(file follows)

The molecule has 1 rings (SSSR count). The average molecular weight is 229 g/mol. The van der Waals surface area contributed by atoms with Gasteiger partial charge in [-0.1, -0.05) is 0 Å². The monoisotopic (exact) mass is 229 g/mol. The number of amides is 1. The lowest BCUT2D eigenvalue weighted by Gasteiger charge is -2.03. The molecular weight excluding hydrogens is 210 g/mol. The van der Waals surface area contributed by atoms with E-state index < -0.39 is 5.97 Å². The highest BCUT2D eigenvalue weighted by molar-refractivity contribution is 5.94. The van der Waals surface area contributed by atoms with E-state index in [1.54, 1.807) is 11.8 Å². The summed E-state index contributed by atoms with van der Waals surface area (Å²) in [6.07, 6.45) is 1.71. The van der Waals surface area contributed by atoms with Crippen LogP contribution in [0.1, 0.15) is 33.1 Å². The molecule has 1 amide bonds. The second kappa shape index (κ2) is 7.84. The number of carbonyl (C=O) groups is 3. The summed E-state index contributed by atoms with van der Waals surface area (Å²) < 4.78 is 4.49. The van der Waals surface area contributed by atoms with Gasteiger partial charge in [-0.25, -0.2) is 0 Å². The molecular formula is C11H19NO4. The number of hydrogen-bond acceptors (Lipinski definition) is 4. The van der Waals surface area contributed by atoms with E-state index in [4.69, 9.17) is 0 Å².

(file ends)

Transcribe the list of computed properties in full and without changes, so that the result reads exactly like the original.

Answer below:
The molecule has 1 rings (SSSR count). The average molecular weight is 229 g/mol. The van der Waals surface area contributed by atoms with Gasteiger partial charge in [-0.1, -0.05) is 0 Å². The monoisotopic (exact) mass is 229 g/mol. The number of amides is 1. The lowest BCUT2D eigenvalue weighted by Gasteiger charge is -2.03. The molecular weight excluding hydrogens is 210 g/mol. The van der Waals surface area contributed by atoms with E-state index < -0.39 is 5.97 Å². The highest BCUT2D eigenvalue weighted by molar-refractivity contribution is 5.94. The van der Waals surface area contributed by atoms with E-state index in [1.54, 1.807) is 11.8 Å². The summed E-state index contributed by atoms with van der Waals surface area (Å²) in [6.07, 6.45) is 1.71. The van der Waals surface area contributed by atoms with Crippen LogP contribution in [0.1, 0.15) is 33.1 Å². The molecule has 1 amide bonds. The second kappa shape index (κ2) is 7.84. The number of carbonyl (C=O) groups is 3. The summed E-state index contributed by atoms with van der Waals surface area (Å²) < 4.78 is 4.49. The van der Waals surface area contributed by atoms with Gasteiger partial charge in [-0.25, -0.2) is 0 Å². The molecular formula is C11H19NO4. The number of hydrogen-bond acceptors (Lipinski definition) is 4. The van der Waals surface area contributed by atoms with E-state index in [4.69, 9.17) is 0 Å².